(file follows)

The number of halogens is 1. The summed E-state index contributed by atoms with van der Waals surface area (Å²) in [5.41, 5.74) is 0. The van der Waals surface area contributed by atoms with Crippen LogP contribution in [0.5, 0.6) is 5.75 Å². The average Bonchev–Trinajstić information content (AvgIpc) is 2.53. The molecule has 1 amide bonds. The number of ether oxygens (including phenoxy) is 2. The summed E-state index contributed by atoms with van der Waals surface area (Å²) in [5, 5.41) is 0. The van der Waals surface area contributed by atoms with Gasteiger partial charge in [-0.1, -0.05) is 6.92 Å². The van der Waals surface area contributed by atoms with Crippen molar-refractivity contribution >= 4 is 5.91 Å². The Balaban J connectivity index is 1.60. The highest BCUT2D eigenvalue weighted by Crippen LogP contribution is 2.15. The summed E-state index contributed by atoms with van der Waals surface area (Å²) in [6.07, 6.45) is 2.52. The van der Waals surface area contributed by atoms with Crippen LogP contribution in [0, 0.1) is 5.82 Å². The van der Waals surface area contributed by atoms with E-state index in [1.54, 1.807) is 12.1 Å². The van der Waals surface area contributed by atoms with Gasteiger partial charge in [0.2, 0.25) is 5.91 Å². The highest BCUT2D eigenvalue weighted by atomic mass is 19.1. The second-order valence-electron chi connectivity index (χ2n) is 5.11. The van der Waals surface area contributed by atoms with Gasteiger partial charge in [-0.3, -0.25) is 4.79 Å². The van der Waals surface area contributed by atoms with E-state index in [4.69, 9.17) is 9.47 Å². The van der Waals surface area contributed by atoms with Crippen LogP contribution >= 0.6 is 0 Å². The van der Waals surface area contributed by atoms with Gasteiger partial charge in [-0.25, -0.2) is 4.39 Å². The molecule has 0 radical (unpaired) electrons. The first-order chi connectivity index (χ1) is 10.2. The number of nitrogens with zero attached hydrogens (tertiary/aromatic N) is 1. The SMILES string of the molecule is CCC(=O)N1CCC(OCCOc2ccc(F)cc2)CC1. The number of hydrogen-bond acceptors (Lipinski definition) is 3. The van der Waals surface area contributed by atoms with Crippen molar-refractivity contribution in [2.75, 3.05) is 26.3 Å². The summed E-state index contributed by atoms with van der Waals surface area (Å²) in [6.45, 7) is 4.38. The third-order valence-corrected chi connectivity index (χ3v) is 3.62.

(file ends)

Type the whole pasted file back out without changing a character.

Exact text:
The number of halogens is 1. The summed E-state index contributed by atoms with van der Waals surface area (Å²) in [5.41, 5.74) is 0. The van der Waals surface area contributed by atoms with Crippen LogP contribution in [0.5, 0.6) is 5.75 Å². The average Bonchev–Trinajstić information content (AvgIpc) is 2.53. The molecule has 1 amide bonds. The number of ether oxygens (including phenoxy) is 2. The summed E-state index contributed by atoms with van der Waals surface area (Å²) in [5, 5.41) is 0. The van der Waals surface area contributed by atoms with Gasteiger partial charge in [-0.1, -0.05) is 6.92 Å². The van der Waals surface area contributed by atoms with Crippen molar-refractivity contribution >= 4 is 5.91 Å². The Balaban J connectivity index is 1.60. The highest BCUT2D eigenvalue weighted by Crippen LogP contribution is 2.15. The summed E-state index contributed by atoms with van der Waals surface area (Å²) in [6.07, 6.45) is 2.52. The van der Waals surface area contributed by atoms with Crippen LogP contribution in [0, 0.1) is 5.82 Å². The van der Waals surface area contributed by atoms with E-state index in [1.54, 1.807) is 12.1 Å². The van der Waals surface area contributed by atoms with Gasteiger partial charge in [0.2, 0.25) is 5.91 Å². The highest BCUT2D eigenvalue weighted by atomic mass is 19.1. The second-order valence-electron chi connectivity index (χ2n) is 5.11. The van der Waals surface area contributed by atoms with Gasteiger partial charge in [-0.3, -0.25) is 4.79 Å². The van der Waals surface area contributed by atoms with E-state index in [4.69, 9.17) is 9.47 Å². The van der Waals surface area contributed by atoms with Crippen LogP contribution >= 0.6 is 0 Å². The van der Waals surface area contributed by atoms with Gasteiger partial charge in [-0.25, -0.2) is 4.39 Å². The molecule has 0 radical (unpaired) electrons. The first-order chi connectivity index (χ1) is 10.2. The number of nitrogens with zero attached hydrogens (tertiary/aromatic N) is 1. The SMILES string of the molecule is CCC(=O)N1CCC(OCCOc2ccc(F)cc2)CC1. The number of hydrogen-bond acceptors (Lipinski definition) is 3. The van der Waals surface area contributed by atoms with Crippen molar-refractivity contribution in [2.75, 3.05) is 26.3 Å². The summed E-state index contributed by atoms with van der Waals surface area (Å²) in [6.45, 7) is 4.38. The third-order valence-corrected chi connectivity index (χ3v) is 3.62.